Some scientists focus on blood tests and cerebrospinal fluid, others develop devices for identifying the early signs of the disease. Researchers from the University of Bari in Italy, in turn, believe that artificial intelligence can solve the problem. They created an algorithm of machine learning, capable of identifying tiny structural changes in the brain caused by the disease 10 years before the appearance of symptoms.
Researchers trained artificial intelligence based on 67 MRI images (magnetic resonance imaging). 38 of them were pictures of patients with Alzheimer’s disease, 29 belonged to healthy people. University employees divided the pictures into small areas and forced AI to analyze the neural ties between them. They found that the algorithm was most accurate when the size of the compared parts of the brain was 2250–3200 cubic millimeters. Approximately the same size in anatomical structures associated with the disease — For example, in the almond -shaped body and hippocampus.
After that, they tested the algorithm by processing brain pictures of 148 people. This time, 48 pictures belonged to patients with Alzheimer’s disease, another 48 — to people with moderate cognitive disorders, which would ultimately result in a full -fledged disease.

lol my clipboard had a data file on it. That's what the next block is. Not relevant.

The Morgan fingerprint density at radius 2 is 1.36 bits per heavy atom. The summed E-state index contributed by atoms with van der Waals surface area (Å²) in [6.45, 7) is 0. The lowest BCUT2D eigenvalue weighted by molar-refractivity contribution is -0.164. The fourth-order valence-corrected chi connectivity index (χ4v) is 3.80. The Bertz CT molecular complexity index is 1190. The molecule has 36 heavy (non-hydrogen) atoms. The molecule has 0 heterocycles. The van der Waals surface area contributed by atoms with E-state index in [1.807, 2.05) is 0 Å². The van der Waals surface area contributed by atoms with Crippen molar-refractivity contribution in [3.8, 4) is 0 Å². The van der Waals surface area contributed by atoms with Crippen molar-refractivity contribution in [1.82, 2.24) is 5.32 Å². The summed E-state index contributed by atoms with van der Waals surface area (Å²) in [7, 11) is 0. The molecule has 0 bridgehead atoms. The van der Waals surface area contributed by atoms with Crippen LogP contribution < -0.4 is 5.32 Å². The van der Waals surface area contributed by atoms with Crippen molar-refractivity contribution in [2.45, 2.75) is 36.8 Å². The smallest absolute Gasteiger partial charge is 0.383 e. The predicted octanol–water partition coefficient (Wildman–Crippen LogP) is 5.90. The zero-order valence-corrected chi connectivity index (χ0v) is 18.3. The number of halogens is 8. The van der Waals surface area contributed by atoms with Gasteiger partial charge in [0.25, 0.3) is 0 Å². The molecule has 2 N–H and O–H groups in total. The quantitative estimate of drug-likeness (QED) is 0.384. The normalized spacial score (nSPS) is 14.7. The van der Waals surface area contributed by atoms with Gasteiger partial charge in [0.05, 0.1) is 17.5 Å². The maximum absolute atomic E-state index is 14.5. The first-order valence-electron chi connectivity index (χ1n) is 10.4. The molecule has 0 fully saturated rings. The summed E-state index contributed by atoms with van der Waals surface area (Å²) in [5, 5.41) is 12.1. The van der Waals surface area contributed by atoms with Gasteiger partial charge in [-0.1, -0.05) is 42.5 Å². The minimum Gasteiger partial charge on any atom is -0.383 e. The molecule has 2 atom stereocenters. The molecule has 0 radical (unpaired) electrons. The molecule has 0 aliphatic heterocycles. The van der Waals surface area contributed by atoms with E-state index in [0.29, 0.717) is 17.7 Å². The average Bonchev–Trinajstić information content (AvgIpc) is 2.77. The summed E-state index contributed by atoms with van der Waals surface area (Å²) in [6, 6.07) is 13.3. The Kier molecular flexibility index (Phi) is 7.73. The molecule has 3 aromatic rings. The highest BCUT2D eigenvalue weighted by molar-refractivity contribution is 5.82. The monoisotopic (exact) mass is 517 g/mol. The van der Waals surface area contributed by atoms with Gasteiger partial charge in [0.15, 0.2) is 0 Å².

AI managed to diagnose Alzheimer’s disease in 86 % of cases. More importantly, he was able to detect weak cognitive disorders in 84 % of cases, which makes it potentially useful for the early detection of the disease.
Unfortunately, researchers gained access only to the pictures from the database of the initiative to neuroimaging the disease of Alzheimer University South California. Over time, the system can become quite accurate and inexpensive in order to turn into a popular tool for an early search for symptoms.
«Today, spinal fluid tests and brain pictures created using radioactive indicators can show us the number of plaques in the brain and relatively accurately predicting which of the patients has the risk of Alzheimer’s disease after 10 years, — Stated one of the researchers Marianna La Rocca. — However, these methods are very invasive, expensive and available only in highly specialized centers».